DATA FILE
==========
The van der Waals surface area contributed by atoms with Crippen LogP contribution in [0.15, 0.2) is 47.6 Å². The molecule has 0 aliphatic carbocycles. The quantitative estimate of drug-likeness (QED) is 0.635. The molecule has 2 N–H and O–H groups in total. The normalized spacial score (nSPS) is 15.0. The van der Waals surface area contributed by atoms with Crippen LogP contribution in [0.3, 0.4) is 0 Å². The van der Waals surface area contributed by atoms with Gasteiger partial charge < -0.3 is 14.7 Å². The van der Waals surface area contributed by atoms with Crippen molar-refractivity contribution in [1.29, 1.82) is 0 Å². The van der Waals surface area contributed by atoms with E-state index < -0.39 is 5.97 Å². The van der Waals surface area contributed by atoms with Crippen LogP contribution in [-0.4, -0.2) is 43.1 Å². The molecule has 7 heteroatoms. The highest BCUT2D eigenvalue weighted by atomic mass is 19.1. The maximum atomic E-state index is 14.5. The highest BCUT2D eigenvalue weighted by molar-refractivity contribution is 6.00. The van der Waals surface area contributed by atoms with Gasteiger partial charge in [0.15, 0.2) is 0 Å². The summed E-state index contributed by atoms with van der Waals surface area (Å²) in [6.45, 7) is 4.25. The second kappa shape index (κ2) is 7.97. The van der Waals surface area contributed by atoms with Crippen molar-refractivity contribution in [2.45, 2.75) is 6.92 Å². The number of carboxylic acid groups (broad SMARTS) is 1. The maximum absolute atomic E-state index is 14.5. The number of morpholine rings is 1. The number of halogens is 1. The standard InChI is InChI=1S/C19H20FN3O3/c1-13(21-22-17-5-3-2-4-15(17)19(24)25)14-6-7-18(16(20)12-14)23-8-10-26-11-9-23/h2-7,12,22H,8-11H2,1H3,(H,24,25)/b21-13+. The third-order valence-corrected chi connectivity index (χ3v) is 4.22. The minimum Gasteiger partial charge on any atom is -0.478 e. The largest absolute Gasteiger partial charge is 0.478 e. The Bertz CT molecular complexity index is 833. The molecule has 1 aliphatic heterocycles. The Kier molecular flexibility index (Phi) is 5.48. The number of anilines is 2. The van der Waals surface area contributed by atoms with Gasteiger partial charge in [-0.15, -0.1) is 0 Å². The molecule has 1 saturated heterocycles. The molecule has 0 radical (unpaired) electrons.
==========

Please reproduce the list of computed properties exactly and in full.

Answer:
The van der Waals surface area contributed by atoms with Crippen LogP contribution in [0.15, 0.2) is 47.6 Å². The molecule has 0 aliphatic carbocycles. The quantitative estimate of drug-likeness (QED) is 0.635. The molecule has 2 N–H and O–H groups in total. The normalized spacial score (nSPS) is 15.0. The van der Waals surface area contributed by atoms with Crippen LogP contribution in [0.3, 0.4) is 0 Å². The van der Waals surface area contributed by atoms with Gasteiger partial charge < -0.3 is 14.7 Å². The van der Waals surface area contributed by atoms with Crippen molar-refractivity contribution in [1.29, 1.82) is 0 Å². The van der Waals surface area contributed by atoms with E-state index < -0.39 is 5.97 Å². The van der Waals surface area contributed by atoms with Crippen LogP contribution in [-0.4, -0.2) is 43.1 Å². The molecule has 7 heteroatoms. The highest BCUT2D eigenvalue weighted by atomic mass is 19.1. The maximum atomic E-state index is 14.5. The highest BCUT2D eigenvalue weighted by molar-refractivity contribution is 6.00. The van der Waals surface area contributed by atoms with Gasteiger partial charge in [0.15, 0.2) is 0 Å². The summed E-state index contributed by atoms with van der Waals surface area (Å²) in [6.45, 7) is 4.25. The second kappa shape index (κ2) is 7.97. The van der Waals surface area contributed by atoms with Crippen molar-refractivity contribution in [2.45, 2.75) is 6.92 Å². The number of carboxylic acid groups (broad SMARTS) is 1. The maximum absolute atomic E-state index is 14.5. The number of morpholine rings is 1. The number of halogens is 1. The standard InChI is InChI=1S/C19H20FN3O3/c1-13(21-22-17-5-3-2-4-15(17)19(24)25)14-6-7-18(16(20)12-14)23-8-10-26-11-9-23/h2-7,12,22H,8-11H2,1H3,(H,24,25)/b21-13+. The third-order valence-corrected chi connectivity index (χ3v) is 4.22. The minimum Gasteiger partial charge on any atom is -0.478 e. The largest absolute Gasteiger partial charge is 0.478 e. The Bertz CT molecular complexity index is 833. The molecule has 1 aliphatic heterocycles. The Kier molecular flexibility index (Phi) is 5.48. The number of anilines is 2. The van der Waals surface area contributed by atoms with Gasteiger partial charge in [-0.15, -0.1) is 0 Å². The molecule has 1 saturated heterocycles. The molecule has 0 radical (unpaired) electrons.